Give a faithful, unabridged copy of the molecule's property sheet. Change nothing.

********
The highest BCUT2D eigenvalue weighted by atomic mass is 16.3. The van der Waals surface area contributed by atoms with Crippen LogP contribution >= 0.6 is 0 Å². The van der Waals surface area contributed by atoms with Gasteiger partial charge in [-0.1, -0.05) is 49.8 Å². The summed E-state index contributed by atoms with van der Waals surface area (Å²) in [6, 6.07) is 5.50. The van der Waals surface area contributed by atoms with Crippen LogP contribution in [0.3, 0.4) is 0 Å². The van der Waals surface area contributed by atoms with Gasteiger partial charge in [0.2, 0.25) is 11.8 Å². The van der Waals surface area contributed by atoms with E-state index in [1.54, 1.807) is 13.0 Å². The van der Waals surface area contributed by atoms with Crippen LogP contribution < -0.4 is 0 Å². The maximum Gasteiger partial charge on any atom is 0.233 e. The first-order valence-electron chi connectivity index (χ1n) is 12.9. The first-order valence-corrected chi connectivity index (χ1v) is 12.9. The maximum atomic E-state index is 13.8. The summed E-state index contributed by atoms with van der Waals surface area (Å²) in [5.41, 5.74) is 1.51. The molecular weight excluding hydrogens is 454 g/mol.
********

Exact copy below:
The highest BCUT2D eigenvalue weighted by atomic mass is 16.3. The van der Waals surface area contributed by atoms with Crippen LogP contribution >= 0.6 is 0 Å². The van der Waals surface area contributed by atoms with Gasteiger partial charge in [-0.1, -0.05) is 49.8 Å². The summed E-state index contributed by atoms with van der Waals surface area (Å²) in [6, 6.07) is 5.50. The van der Waals surface area contributed by atoms with Crippen LogP contribution in [0.3, 0.4) is 0 Å². The van der Waals surface area contributed by atoms with Gasteiger partial charge in [0.2, 0.25) is 11.8 Å². The van der Waals surface area contributed by atoms with E-state index in [1.54, 1.807) is 13.0 Å². The van der Waals surface area contributed by atoms with Crippen LogP contribution < -0.4 is 0 Å². The maximum Gasteiger partial charge on any atom is 0.233 e. The first-order valence-electron chi connectivity index (χ1n) is 12.9. The first-order valence-corrected chi connectivity index (χ1v) is 12.9. The maximum atomic E-state index is 13.8. The summed E-state index contributed by atoms with van der Waals surface area (Å²) in [5.41, 5.74) is 1.51. The molecular weight excluding hydrogens is 454 g/mol.